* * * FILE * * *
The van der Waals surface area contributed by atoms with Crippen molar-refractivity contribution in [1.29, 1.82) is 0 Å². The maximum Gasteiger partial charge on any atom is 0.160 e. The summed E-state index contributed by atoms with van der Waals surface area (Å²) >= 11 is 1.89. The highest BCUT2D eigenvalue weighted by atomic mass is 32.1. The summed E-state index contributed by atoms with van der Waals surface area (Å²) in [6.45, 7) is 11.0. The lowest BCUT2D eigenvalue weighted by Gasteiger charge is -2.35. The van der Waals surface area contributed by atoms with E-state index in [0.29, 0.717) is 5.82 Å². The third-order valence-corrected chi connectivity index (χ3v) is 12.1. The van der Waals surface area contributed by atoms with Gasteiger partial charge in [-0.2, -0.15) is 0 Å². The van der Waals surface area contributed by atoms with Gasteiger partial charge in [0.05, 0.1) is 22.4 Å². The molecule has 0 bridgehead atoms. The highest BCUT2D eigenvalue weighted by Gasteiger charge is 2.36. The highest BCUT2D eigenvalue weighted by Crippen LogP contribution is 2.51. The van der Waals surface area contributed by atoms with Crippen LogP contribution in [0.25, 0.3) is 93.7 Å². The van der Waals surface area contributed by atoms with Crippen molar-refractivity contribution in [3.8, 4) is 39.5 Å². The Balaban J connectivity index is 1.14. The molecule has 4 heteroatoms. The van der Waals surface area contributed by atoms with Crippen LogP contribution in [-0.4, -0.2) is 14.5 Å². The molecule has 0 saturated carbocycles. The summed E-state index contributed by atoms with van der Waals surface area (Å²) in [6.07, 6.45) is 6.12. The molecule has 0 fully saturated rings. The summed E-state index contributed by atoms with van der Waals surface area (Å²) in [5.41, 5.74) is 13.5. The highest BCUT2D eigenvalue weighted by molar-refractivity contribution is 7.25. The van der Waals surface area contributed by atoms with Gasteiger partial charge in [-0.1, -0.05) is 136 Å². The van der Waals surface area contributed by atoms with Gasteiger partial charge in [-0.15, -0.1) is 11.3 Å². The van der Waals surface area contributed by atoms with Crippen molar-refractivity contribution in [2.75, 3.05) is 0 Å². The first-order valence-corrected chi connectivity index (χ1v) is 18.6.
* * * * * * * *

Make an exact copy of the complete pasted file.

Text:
The van der Waals surface area contributed by atoms with Crippen molar-refractivity contribution in [1.29, 1.82) is 0 Å². The maximum Gasteiger partial charge on any atom is 0.160 e. The summed E-state index contributed by atoms with van der Waals surface area (Å²) >= 11 is 1.89. The highest BCUT2D eigenvalue weighted by atomic mass is 32.1. The summed E-state index contributed by atoms with van der Waals surface area (Å²) in [6.45, 7) is 11.0. The lowest BCUT2D eigenvalue weighted by Gasteiger charge is -2.35. The van der Waals surface area contributed by atoms with E-state index in [0.29, 0.717) is 5.82 Å². The third-order valence-corrected chi connectivity index (χ3v) is 12.1. The van der Waals surface area contributed by atoms with Gasteiger partial charge in [-0.2, -0.15) is 0 Å². The van der Waals surface area contributed by atoms with Gasteiger partial charge in [0.05, 0.1) is 22.4 Å². The molecule has 0 bridgehead atoms. The highest BCUT2D eigenvalue weighted by Gasteiger charge is 2.36. The highest BCUT2D eigenvalue weighted by Crippen LogP contribution is 2.51. The van der Waals surface area contributed by atoms with Crippen LogP contribution in [0.25, 0.3) is 93.7 Å². The van der Waals surface area contributed by atoms with Crippen molar-refractivity contribution in [3.8, 4) is 39.5 Å². The Balaban J connectivity index is 1.14. The molecule has 4 heteroatoms. The van der Waals surface area contributed by atoms with Crippen LogP contribution in [-0.4, -0.2) is 14.5 Å². The molecule has 0 saturated carbocycles. The summed E-state index contributed by atoms with van der Waals surface area (Å²) in [6.07, 6.45) is 6.12. The molecule has 0 fully saturated rings. The summed E-state index contributed by atoms with van der Waals surface area (Å²) in [5.41, 5.74) is 13.5. The highest BCUT2D eigenvalue weighted by molar-refractivity contribution is 7.25. The van der Waals surface area contributed by atoms with Gasteiger partial charge in [-0.1, -0.05) is 136 Å². The van der Waals surface area contributed by atoms with Gasteiger partial charge in [-0.15, -0.1) is 11.3 Å². The van der Waals surface area contributed by atoms with Crippen molar-refractivity contribution in [2.75, 3.05) is 0 Å². The first-order valence-corrected chi connectivity index (χ1v) is 18.6.